What is a derivative?

By Jean Folger AAA
A:

A derivative is a contract between two or more parties whose value is based on an agreed-upon underlying financial asset, index or security. Common underlying instruments include: bonds, commodities, currencies, interest rates, market indexes and stocks.

Futures contracts, forward contracts, options, swaps and warrants are common derivatives. A futures contract, for example, is a derivative because its value is affected by the performance of the underlying contract. Similarly, a stock option is a derivative because its value is "derived" from that of the underlying stock.

Derivatives are used for speculating and hedging purposes. Speculators seek to profit from changing prices in the underlying asset, index or security. For example, a trader may attempt to profit from an anticipated drop in an index's price by selling (or going "short") the related futures contract. Derivatives used as a hedge allow the risks associated with the underlying asset's price to be transferred between the parties involved in the contract.

For example, commodity derivatives are used by farmers and millers to provide a degree of "insurance." The farmer enters the contract to lock in an acceptable price for the commodity; the miller enters the contract to lock in a guaranteed supply of the commodity. Although both the farmer and the miller have reduced risk by hedging, both remain exposed to the risks that prices will change. For example, while the farmer locks in a specified price for the commodity, prices could rise (due to, for instance, reduced supply because of weather-related events) and the farmer will end up losing any additional income that could have been earned. Likewise, prices for the commodity could drop and the miller will have to pay more for the commodity than he otherwise would have.

Some derivatives are traded on national securities exchanges and are regulated by the U.S. Securities and Exchange Commission (SEC). Other derivatives are traded over-the-counter (OTC); these derivatives represent individually negotiated agreement between parties.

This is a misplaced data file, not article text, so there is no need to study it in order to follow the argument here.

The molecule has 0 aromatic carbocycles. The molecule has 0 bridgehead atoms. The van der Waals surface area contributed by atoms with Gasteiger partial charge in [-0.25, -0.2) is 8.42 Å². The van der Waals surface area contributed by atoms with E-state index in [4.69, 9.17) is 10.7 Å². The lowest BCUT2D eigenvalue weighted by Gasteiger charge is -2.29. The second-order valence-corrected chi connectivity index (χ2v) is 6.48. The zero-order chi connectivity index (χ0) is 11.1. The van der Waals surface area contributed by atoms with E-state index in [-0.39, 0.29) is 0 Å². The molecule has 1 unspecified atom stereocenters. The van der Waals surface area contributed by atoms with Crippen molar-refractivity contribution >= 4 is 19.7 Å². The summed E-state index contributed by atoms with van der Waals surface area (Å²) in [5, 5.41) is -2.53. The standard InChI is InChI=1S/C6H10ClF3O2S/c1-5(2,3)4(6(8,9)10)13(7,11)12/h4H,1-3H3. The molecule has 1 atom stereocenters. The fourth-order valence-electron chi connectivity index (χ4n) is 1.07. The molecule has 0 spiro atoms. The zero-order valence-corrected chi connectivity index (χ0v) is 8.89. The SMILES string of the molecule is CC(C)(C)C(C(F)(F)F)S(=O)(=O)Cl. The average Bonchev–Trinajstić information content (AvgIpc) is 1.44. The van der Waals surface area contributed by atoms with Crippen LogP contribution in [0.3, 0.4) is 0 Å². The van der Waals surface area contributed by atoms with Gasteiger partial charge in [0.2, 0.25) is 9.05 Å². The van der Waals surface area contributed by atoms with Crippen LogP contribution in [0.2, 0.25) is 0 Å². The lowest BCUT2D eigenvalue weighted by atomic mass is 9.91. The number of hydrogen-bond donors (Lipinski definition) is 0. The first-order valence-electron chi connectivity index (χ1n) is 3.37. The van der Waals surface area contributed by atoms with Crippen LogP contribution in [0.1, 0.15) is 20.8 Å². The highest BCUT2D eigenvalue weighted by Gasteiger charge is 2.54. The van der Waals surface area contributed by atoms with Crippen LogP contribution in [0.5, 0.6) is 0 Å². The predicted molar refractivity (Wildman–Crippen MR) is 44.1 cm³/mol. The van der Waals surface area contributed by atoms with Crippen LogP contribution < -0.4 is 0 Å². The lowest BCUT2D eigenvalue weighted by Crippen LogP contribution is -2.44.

RELATED FAQS

  1. What happens to a company's stocks and bonds when it declares chapter 11 bankruptcy ...

    Filing for chapter 11 bankruptcy protection simply means that a company is on the verge of bankruptcy, but believes that ...
  2. How long can you short sell for?

    When an investor or trader enters a short position, he or she does so with the intention of profiting from falling prices. ...
  3. What's the best way to play backwardation in the futures market?

    Backwardation is a market condition in which a futures contract far from its delivery date is trading at a lower price than ...
  4. What is the difference between shorting and naked shorting?

    Short selling involves borrowing shares of a company’s stock and selling it with the hopes it can be bought back at ...
RELATED TERMS
  1. Multibank Holding Company

    A company that owns or controls two or more banks. Mutlibank ...
  2. Short Put

    A type of strategy regarding a put option, which is a contract ...
  3. Cash-And-Carry Trade

    A trading strategy in which an investor buys a long position ...
  4. Wingspread

    To maximize potential returns for certain levels of risk (while ...
  5. Short Call

    A type of strategy regarding a call option, which is a contract ...
  6. Volatility Smile

    A u-shaped pattern that develops when an option’s implied volatility ...
comments powered by Disqus
Related Articles
  1. The Better Inflation Hedge: Gold or ...
    Investing News

    The Better Inflation Hedge: Gold or ...

  2. How To Buy Oil Options
    Options & Futures

    How To Buy Oil Options

  3. Don't Be Misled By Investment Advertising
    Home & Auto

    Don't Be Misled By Investment Advertising

  4. An Introduction To Depreciation
    Active Trading

    An Introduction To Depreciation

  5. The Over-The-Counter Market: An Introduction ...
    Investing

    The Over-The-Counter Market: An Introduction ...

Trading Center